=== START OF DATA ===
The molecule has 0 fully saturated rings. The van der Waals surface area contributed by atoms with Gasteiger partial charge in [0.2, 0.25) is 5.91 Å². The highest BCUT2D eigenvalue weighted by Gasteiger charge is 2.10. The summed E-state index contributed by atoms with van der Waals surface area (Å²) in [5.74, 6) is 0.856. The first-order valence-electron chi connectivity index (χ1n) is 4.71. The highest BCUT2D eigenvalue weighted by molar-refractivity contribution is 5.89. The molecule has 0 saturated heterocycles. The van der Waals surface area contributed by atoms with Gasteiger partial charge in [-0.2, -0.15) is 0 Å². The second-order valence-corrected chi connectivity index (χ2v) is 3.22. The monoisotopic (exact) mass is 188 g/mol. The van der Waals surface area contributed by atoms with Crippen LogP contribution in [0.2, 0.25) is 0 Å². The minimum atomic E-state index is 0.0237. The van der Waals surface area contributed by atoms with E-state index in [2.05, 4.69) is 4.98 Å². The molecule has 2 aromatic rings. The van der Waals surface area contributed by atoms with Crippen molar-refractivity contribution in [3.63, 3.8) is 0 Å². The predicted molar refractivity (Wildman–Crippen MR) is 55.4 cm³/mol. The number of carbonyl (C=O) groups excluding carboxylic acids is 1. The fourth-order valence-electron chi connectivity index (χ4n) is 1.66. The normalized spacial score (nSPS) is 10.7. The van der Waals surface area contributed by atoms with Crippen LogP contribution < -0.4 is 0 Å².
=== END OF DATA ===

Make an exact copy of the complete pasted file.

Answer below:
The molecule has 0 fully saturated rings. The van der Waals surface area contributed by atoms with Gasteiger partial charge in [0.2, 0.25) is 5.91 Å². The highest BCUT2D eigenvalue weighted by Gasteiger charge is 2.10. The summed E-state index contributed by atoms with van der Waals surface area (Å²) in [5.74, 6) is 0.856. The first-order valence-electron chi connectivity index (χ1n) is 4.71. The highest BCUT2D eigenvalue weighted by molar-refractivity contribution is 5.89. The molecule has 0 saturated heterocycles. The van der Waals surface area contributed by atoms with Gasteiger partial charge in [-0.2, -0.15) is 0 Å². The second-order valence-corrected chi connectivity index (χ2v) is 3.22. The monoisotopic (exact) mass is 188 g/mol. The van der Waals surface area contributed by atoms with Crippen LogP contribution in [0.2, 0.25) is 0 Å². The minimum atomic E-state index is 0.0237. The van der Waals surface area contributed by atoms with E-state index in [2.05, 4.69) is 4.98 Å². The molecule has 2 aromatic rings. The van der Waals surface area contributed by atoms with Crippen molar-refractivity contribution in [3.63, 3.8) is 0 Å². The predicted molar refractivity (Wildman–Crippen MR) is 55.4 cm³/mol. The number of carbonyl (C=O) groups excluding carboxylic acids is 1. The fourth-order valence-electron chi connectivity index (χ4n) is 1.66. The normalized spacial score (nSPS) is 10.7. The van der Waals surface area contributed by atoms with Crippen LogP contribution < -0.4 is 0 Å².